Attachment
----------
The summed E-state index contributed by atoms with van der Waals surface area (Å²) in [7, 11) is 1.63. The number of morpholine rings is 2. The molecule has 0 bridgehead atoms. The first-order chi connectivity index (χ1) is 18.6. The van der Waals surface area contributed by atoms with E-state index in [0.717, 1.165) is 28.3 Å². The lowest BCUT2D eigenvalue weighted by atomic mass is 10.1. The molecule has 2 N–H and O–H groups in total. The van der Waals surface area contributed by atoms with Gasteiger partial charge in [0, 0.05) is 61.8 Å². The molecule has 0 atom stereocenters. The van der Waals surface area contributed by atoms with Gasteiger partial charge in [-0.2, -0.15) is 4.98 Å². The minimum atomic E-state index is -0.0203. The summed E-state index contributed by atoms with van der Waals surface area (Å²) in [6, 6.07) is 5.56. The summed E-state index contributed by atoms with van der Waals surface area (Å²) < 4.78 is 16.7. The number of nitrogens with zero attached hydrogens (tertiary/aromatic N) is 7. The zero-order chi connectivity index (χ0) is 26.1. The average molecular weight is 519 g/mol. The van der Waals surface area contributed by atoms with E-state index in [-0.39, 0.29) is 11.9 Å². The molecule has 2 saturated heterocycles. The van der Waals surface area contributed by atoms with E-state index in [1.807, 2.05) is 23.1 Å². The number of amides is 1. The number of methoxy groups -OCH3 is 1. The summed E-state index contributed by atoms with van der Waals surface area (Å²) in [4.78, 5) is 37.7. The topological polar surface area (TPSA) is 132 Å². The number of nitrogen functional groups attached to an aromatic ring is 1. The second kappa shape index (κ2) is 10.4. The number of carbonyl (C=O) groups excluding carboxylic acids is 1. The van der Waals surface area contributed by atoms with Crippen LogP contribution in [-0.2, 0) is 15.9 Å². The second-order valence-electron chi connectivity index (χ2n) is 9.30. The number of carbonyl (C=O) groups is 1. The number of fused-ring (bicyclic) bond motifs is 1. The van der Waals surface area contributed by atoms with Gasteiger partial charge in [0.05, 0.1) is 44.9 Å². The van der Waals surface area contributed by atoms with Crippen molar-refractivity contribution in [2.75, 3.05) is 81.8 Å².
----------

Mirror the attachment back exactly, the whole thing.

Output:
The summed E-state index contributed by atoms with van der Waals surface area (Å²) in [7, 11) is 1.63. The number of morpholine rings is 2. The molecule has 0 bridgehead atoms. The first-order chi connectivity index (χ1) is 18.6. The van der Waals surface area contributed by atoms with E-state index in [0.717, 1.165) is 28.3 Å². The lowest BCUT2D eigenvalue weighted by atomic mass is 10.1. The molecule has 2 N–H and O–H groups in total. The van der Waals surface area contributed by atoms with Gasteiger partial charge in [0, 0.05) is 61.8 Å². The molecule has 0 atom stereocenters. The van der Waals surface area contributed by atoms with Gasteiger partial charge in [-0.2, -0.15) is 4.98 Å². The minimum atomic E-state index is -0.0203. The summed E-state index contributed by atoms with van der Waals surface area (Å²) in [6, 6.07) is 5.56. The summed E-state index contributed by atoms with van der Waals surface area (Å²) < 4.78 is 16.7. The number of nitrogens with zero attached hydrogens (tertiary/aromatic N) is 7. The zero-order chi connectivity index (χ0) is 26.1. The average molecular weight is 519 g/mol. The van der Waals surface area contributed by atoms with E-state index in [-0.39, 0.29) is 11.9 Å². The molecule has 2 saturated heterocycles. The van der Waals surface area contributed by atoms with E-state index in [1.807, 2.05) is 23.1 Å². The number of amides is 1. The number of methoxy groups -OCH3 is 1. The summed E-state index contributed by atoms with van der Waals surface area (Å²) in [4.78, 5) is 37.7. The topological polar surface area (TPSA) is 132 Å². The number of nitrogen functional groups attached to an aromatic ring is 1. The second kappa shape index (κ2) is 10.4. The number of carbonyl (C=O) groups excluding carboxylic acids is 1. The van der Waals surface area contributed by atoms with Crippen LogP contribution in [-0.2, 0) is 15.9 Å². The second-order valence-electron chi connectivity index (χ2n) is 9.30. The number of carbonyl (C=O) groups is 1. The number of fused-ring (bicyclic) bond motifs is 1. The van der Waals surface area contributed by atoms with Gasteiger partial charge in [0.05, 0.1) is 44.9 Å². The van der Waals surface area contributed by atoms with Crippen molar-refractivity contribution in [2.75, 3.05) is 81.8 Å².